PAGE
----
function startAnimation()
{
	startTime = Date.now();
	window.requestAnimationFrame(tick);	
}

startAnimation();

CSS vs JavaScript Animation

Now let's analyse various aspects of both animation types to determine who's better.

Dependancy:

JavaScript provides complete control over the animations that users develop. They have the correct tools and commands to handle each step of the animation. It provides an easy way to modify the flow of the animation just by altering a few aspects of the animation. It allows you to seek directly to a particular portion in the animation, alter time scale of the animation, add callbacks at certain points of the animation and bind them to a set of playback events. It provides the power to developers allowing them to start/stop the animation on user actions such as click, key press, mouse move, etc. The sample code provided in the JavaScript section presents the self-independent nature of the JavaScript animation. The startAnimation() function can be called on click of a button.

CSS animations, on the other hand, depend on JavaScript to perform any user specific interactivity. CSS transitions provide a way to define animation effects to be applied to the element at a particular keyframe and CSS animation properties will help attach these effects to a particular element. The start of the animation is dependent on when the web page would load or the element is resolved. There is no way for users to dynamically modify the workflow or interact with the animation. This is where CSS animations are dependent on JavaScript for managing the state of the animations. JavaScript can simply add or remove appropriate classes from the element’s style properties, leaving the browser to handle animations. Consider the following code for example. This sample defines the initial animation for an element with class box and then moves it to a different position when the class=move is added to it.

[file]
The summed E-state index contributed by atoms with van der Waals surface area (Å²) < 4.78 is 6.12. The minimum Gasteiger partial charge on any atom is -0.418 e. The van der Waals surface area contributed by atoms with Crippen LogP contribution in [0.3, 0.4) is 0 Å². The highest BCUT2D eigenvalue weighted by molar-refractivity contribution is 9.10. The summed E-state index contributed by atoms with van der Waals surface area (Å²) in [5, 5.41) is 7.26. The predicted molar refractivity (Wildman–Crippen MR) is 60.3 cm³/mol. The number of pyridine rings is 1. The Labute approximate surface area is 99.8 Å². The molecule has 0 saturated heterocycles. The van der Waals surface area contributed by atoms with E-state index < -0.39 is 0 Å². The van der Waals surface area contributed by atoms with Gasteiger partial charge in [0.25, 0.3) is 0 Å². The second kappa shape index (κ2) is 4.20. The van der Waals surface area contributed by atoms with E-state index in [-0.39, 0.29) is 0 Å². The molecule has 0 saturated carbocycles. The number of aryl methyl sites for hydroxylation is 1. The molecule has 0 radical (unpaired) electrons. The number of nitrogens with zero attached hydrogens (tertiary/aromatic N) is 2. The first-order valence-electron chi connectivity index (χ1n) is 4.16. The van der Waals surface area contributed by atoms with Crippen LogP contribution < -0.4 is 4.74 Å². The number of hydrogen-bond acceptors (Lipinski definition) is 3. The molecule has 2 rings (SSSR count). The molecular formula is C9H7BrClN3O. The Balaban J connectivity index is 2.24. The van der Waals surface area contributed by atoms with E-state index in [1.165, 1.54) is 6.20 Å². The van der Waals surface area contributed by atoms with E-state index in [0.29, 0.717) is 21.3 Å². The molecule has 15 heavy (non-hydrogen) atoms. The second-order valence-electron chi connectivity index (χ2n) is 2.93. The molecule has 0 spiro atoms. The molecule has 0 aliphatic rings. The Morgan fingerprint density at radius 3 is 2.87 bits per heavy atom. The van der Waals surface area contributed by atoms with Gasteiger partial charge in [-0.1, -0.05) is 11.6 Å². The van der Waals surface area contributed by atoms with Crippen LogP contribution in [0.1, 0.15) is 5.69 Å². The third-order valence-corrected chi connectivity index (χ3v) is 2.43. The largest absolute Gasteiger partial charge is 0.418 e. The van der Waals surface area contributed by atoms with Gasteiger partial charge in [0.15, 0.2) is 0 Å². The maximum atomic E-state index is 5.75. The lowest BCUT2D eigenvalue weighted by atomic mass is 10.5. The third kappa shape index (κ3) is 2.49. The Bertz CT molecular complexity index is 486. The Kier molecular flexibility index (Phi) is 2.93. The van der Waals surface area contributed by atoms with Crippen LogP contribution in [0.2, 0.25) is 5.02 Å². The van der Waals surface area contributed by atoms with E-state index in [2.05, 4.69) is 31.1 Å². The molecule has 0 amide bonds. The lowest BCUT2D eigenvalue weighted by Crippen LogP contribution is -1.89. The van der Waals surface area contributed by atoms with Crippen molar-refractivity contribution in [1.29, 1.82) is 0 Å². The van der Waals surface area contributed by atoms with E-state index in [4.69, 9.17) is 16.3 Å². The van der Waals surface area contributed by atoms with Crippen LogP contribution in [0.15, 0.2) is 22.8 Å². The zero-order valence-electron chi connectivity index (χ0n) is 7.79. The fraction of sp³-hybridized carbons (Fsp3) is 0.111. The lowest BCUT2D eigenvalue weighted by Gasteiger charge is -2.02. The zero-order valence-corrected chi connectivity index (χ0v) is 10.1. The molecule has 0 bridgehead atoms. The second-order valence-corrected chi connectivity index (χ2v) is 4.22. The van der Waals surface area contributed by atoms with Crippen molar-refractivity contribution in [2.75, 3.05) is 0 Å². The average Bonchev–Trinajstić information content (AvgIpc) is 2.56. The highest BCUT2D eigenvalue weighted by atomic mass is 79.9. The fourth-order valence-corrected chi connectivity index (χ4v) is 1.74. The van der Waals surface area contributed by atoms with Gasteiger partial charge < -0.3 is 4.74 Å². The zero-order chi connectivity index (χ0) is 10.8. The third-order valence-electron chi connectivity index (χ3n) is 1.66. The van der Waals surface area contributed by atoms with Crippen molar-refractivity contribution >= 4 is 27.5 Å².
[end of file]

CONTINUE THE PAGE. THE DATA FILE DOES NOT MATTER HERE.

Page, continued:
.box {
  transform: translate(300px, 250px);
  transition: transform 500ms;
  background-color: black;
  height: 100px;
  width:100px;
}
.box.move {
  transform: translate(500px, 250px);
}

JavaScript can be used to add and remove the move class to and from the element, and this control to toggle the animation can be given to the user on click of a button. The following command can be executed to toggle the above defined CSS animation:

var box=document.querySelector('.box');
box.addEventListener('mouseover', function(){
	box.classList.toggle('move');
});

Though CSS transition and animation properties have a wide range support for animation effects, it is dependent on JavaScript to provide user interaction and control.


CPU Performance:

To measure the actual use of CPU to perform animation using each of the technique, we will use an animation created by GreenSock (developers of GreenSock Animation Platform (GSAP) JavaScript animation library)- https://css-tricks.com/myth-busting-css-animations-vs-javascript

  • CSS

The animation presented in the above link allows user to perform animation either using CSS or JavaScript by selecting the respective option from Engine menu. Users can also select the quantity of boxes and the property of the element to animate. Following are the results of CPU utilization for the above animation: Considering the animation is run for 60 seconds, 20 samples are recorded for computation of Average CPU Utilization is as below:

∑CPU utilization samples = 51+58+68+61+61+59+63+77+77+63+70+58+65+63+77+80+80+80+80+80
			 = 1371

Average CPU utilization = (∑CPU utilization samples- ∑Existing CPU utilization)/20
Average CPU utilization = (1371-(20*4))/20
			= 1291/20
			= 64.55%